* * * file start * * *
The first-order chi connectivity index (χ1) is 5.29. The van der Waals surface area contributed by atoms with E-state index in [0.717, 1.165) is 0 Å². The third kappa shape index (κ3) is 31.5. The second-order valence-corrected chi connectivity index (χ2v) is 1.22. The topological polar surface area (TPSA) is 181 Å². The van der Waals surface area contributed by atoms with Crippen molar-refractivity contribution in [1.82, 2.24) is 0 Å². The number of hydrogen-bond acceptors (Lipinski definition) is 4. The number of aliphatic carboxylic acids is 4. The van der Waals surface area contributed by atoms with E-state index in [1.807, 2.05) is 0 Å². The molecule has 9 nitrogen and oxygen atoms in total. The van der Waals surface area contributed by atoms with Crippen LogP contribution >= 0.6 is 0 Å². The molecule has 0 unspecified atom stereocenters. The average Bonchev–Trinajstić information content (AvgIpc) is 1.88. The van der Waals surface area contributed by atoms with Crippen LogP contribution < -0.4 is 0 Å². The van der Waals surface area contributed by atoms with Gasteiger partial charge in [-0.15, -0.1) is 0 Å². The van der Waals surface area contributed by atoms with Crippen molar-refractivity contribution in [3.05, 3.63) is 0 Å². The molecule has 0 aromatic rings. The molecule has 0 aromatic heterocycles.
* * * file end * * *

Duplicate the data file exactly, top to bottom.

The first-order chi connectivity index (χ1) is 5.29. The van der Waals surface area contributed by atoms with E-state index in [0.717, 1.165) is 0 Å². The third kappa shape index (κ3) is 31.5. The second-order valence-corrected chi connectivity index (χ2v) is 1.22. The topological polar surface area (TPSA) is 181 Å². The van der Waals surface area contributed by atoms with Crippen molar-refractivity contribution in [1.82, 2.24) is 0 Å². The number of hydrogen-bond acceptors (Lipinski definition) is 4. The number of aliphatic carboxylic acids is 4. The van der Waals surface area contributed by atoms with E-state index in [1.807, 2.05) is 0 Å². The molecule has 9 nitrogen and oxygen atoms in total. The van der Waals surface area contributed by atoms with Crippen LogP contribution >= 0.6 is 0 Å². The molecule has 0 unspecified atom stereocenters. The average Bonchev–Trinajstić information content (AvgIpc) is 1.88. The van der Waals surface area contributed by atoms with Crippen LogP contribution < -0.4 is 0 Å². The van der Waals surface area contributed by atoms with Gasteiger partial charge in [-0.15, -0.1) is 0 Å². The van der Waals surface area contributed by atoms with Crippen molar-refractivity contribution in [3.05, 3.63) is 0 Å². The molecule has 0 aromatic rings. The molecule has 0 aromatic heterocycles.